Movement disorders are a heterogeneous group of both common and rare neurological conditions characterized by abnormalities of motor functions and movement patterns. This work overviews recent successes and ongoing studies of repositioning relating to this disease group, which power per kwh underscores the challenge of integrating the voluminous and heterogeneous findings required for making suitable drug repositioning decisions. In silico drug repositioning methods hold the promise of automated fusion of heterogeneous information sources, but the controllable, flexible and transparent incorporation of the expertise of medicinal chemists throughout the repositioning process remains an open challenge. In support of a more systematic approach toward repositioning, we summarize the application of a computational repurposing method based on statistically rooted knowledge fusion. To foster the spread of this technique, we provide a step-by-step guide to the complete workflow, together with a case study in Parkinson’s disease.

Essential Blepharospasm (EBS) alone or associated with oromandibular dystonia (OMD), a condition known as Meige syndrome, is one of the most frequent forms of adult onset focal/segmental dystonia respectively. Over the last 10 years 123 patients with EBS and EBS + OMD were evaluated showing a female/male preponderance (3/1) with a mean age at onset of 52.69 years. Although some patients presented with unilateral EBS, all progressed to bilateral involvement. The most frequent misdiagnosis was a psychogenic or ophthalmologic disease. Imaging studies including computed tomography and resonance imaging showed abnormalities in 12 cases, 6 of which were located within the basal ganglia. In our series 4 patients had a positive family history for cranial dystonia. The most effective treatment was botulinum electricity journal toxin locally administered. Our findings are comparable to other published series. We believe that a deeper clinical epidemiological insight into this often disabling condition, will allow a better and earlier diagnosis and lead to a simple, safe and effective therapeutic tool.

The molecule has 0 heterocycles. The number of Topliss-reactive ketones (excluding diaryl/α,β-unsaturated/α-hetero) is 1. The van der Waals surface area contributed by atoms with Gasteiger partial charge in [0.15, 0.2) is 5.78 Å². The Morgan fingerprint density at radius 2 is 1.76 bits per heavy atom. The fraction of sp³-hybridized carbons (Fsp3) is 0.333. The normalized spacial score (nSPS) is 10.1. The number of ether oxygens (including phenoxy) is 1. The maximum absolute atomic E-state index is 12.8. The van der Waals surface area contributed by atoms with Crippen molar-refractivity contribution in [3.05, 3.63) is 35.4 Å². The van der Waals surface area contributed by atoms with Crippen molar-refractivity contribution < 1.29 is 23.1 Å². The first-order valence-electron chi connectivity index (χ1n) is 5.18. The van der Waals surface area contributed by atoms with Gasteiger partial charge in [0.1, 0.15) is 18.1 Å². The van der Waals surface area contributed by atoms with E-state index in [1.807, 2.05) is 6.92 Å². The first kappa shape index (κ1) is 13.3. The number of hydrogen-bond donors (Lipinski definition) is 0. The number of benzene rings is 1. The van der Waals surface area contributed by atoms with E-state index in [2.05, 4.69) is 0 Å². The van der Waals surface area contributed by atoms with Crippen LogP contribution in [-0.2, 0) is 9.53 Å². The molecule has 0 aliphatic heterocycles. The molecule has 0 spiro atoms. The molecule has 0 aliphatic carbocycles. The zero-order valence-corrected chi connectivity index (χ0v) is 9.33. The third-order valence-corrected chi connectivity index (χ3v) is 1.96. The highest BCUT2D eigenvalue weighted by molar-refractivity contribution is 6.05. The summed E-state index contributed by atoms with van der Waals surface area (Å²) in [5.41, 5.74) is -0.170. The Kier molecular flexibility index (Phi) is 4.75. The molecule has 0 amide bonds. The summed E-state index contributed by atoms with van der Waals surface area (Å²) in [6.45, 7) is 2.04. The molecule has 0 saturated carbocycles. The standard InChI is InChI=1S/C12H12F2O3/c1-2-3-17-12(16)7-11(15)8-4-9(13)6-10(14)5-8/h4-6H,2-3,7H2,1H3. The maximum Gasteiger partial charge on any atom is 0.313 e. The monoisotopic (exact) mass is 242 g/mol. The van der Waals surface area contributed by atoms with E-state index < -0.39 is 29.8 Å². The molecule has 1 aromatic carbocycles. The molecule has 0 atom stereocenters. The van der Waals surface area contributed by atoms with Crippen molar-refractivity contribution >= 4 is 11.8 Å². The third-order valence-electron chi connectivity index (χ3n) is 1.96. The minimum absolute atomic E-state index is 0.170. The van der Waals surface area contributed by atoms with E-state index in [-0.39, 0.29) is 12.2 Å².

The central effects of a newly developed, long-acting H1 antihistamine, loratadine (10 and 40 mg), were compared with those of a standard H1 antihistamine, diphenhydramine (50 mg three times a day) with measures of performance and daytime sleepiness (multiple sleep latency test). Sixteen healthy adults (six women and 10 men), 19 to 35 years of age, received each of the drugs and placebo for 2 days, separated by 5 days at home. Each day, the drug or placebo thermal electricity how it works was administered at 8 A.M. and 12 and 4 P.M. Diphenhydramine was administered in three equal doses (50 mg), and loratadine was administered in a single dose followed by two placebo doses. Mean latency to sleep on tests done at 9 and 11 A.M. and 1, 3, and 5 P.M. was reduced significantly with diphenhydramine compared to placebo, whereas neither loratadine dose reduced sleep latency. Performance measured at 9:30 P.M. and 1:30 P.M. with a battery of tests, including reaction time, vigilance, digit symbol substitution, and symbol copying tasks demonstrated a significant reduction in symbols copied and digits substituted after diphenhydramine compared to both loratadine doses. These results demonstrate that loratadine (10 and 40 mg doses) did not have clinically significant central nervous system activity, whereas diphenhydramine increases sleepiness and disrupts performance efficiency.